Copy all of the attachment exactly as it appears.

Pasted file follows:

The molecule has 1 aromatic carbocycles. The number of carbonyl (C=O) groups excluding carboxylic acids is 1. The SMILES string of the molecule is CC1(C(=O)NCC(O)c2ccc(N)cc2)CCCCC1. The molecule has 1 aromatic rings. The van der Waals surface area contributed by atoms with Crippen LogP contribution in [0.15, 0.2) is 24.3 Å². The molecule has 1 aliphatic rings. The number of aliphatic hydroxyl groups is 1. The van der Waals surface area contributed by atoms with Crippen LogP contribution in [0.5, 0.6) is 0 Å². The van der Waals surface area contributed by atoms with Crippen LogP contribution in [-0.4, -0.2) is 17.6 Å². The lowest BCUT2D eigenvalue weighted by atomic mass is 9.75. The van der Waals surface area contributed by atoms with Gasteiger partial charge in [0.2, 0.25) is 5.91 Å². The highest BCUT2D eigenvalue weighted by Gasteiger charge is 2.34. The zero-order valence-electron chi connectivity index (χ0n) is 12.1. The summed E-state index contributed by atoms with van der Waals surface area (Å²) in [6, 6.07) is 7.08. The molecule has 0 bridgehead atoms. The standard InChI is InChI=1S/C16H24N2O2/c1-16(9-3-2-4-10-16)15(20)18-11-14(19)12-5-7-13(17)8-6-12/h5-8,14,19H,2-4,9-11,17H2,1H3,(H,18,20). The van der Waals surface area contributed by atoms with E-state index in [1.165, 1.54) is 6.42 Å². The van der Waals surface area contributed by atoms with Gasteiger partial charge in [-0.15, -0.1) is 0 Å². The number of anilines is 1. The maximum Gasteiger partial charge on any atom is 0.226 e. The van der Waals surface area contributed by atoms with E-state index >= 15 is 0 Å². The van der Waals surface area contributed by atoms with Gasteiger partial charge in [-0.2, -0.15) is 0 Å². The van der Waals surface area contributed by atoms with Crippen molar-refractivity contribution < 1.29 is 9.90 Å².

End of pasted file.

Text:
The molecule has 1 aromatic carbocycles. The number of carbonyl (C=O) groups excluding carboxylic acids is 1. The SMILES string of the molecule is CC1(C(=O)NCC(O)c2ccc(N)cc2)CCCCC1. The molecule has 1 aromatic rings. The van der Waals surface area contributed by atoms with Crippen LogP contribution in [0.15, 0.2) is 24.3 Å². The molecule has 1 aliphatic rings. The number of aliphatic hydroxyl groups is 1. The van der Waals surface area contributed by atoms with Crippen LogP contribution in [0.5, 0.6) is 0 Å². The van der Waals surface area contributed by atoms with Crippen LogP contribution in [-0.4, -0.2) is 17.6 Å². The lowest BCUT2D eigenvalue weighted by atomic mass is 9.75. The van der Waals surface area contributed by atoms with Gasteiger partial charge in [0.2, 0.25) is 5.91 Å². The highest BCUT2D eigenvalue weighted by Gasteiger charge is 2.34. The zero-order valence-electron chi connectivity index (χ0n) is 12.1. The summed E-state index contributed by atoms with van der Waals surface area (Å²) in [6, 6.07) is 7.08. The molecule has 0 bridgehead atoms. The standard InChI is InChI=1S/C16H24N2O2/c1-16(9-3-2-4-10-16)15(20)18-11-14(19)12-5-7-13(17)8-6-12/h5-8,14,19H,2-4,9-11,17H2,1H3,(H,18,20). The van der Waals surface area contributed by atoms with E-state index in [1.165, 1.54) is 6.42 Å². The van der Waals surface area contributed by atoms with Gasteiger partial charge in [-0.15, -0.1) is 0 Å². The number of anilines is 1. The maximum Gasteiger partial charge on any atom is 0.226 e. The van der Waals surface area contributed by atoms with E-state index >= 15 is 0 Å². The van der Waals surface area contributed by atoms with Gasteiger partial charge in [-0.2, -0.15) is 0 Å². The van der Waals surface area contributed by atoms with Crippen molar-refractivity contribution < 1.29 is 9.90 Å².